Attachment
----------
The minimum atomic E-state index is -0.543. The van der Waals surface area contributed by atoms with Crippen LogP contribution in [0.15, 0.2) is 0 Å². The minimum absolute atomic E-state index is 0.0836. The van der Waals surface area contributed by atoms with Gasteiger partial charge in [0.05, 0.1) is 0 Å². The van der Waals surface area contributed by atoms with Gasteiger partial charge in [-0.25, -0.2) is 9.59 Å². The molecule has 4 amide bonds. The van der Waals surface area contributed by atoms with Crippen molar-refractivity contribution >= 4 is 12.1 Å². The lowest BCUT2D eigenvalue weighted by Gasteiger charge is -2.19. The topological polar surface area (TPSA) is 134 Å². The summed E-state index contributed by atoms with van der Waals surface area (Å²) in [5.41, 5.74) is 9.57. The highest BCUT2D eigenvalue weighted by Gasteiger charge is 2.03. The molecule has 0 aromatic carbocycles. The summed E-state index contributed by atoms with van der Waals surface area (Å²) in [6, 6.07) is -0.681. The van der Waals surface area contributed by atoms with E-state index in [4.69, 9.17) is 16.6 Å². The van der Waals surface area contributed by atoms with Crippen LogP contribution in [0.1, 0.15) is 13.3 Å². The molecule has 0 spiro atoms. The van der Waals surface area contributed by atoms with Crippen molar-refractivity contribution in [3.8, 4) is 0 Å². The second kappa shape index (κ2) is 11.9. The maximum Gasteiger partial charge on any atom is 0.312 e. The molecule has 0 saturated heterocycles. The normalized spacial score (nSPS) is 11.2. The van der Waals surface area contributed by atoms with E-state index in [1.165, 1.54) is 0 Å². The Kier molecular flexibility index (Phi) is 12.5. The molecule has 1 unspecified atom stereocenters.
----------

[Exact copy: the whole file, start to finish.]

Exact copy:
The minimum atomic E-state index is -0.543. The van der Waals surface area contributed by atoms with Crippen LogP contribution in [0.15, 0.2) is 0 Å². The minimum absolute atomic E-state index is 0.0836. The van der Waals surface area contributed by atoms with Gasteiger partial charge in [0.05, 0.1) is 0 Å². The van der Waals surface area contributed by atoms with Gasteiger partial charge in [-0.25, -0.2) is 9.59 Å². The molecule has 4 amide bonds. The van der Waals surface area contributed by atoms with Crippen molar-refractivity contribution >= 4 is 12.1 Å². The lowest BCUT2D eigenvalue weighted by Gasteiger charge is -2.19. The topological polar surface area (TPSA) is 134 Å². The summed E-state index contributed by atoms with van der Waals surface area (Å²) in [5.41, 5.74) is 9.57. The highest BCUT2D eigenvalue weighted by Gasteiger charge is 2.03. The molecule has 0 aromatic carbocycles. The summed E-state index contributed by atoms with van der Waals surface area (Å²) in [6, 6.07) is -0.681. The van der Waals surface area contributed by atoms with E-state index in [4.69, 9.17) is 16.6 Å². The van der Waals surface area contributed by atoms with Crippen LogP contribution in [0.1, 0.15) is 13.3 Å². The molecule has 0 spiro atoms. The van der Waals surface area contributed by atoms with Crippen molar-refractivity contribution in [3.8, 4) is 0 Å². The second kappa shape index (κ2) is 11.9. The maximum Gasteiger partial charge on any atom is 0.312 e. The molecule has 0 saturated heterocycles. The normalized spacial score (nSPS) is 11.2. The van der Waals surface area contributed by atoms with E-state index in [1.165, 1.54) is 0 Å². The Kier molecular flexibility index (Phi) is 12.5. The molecule has 1 unspecified atom stereocenters.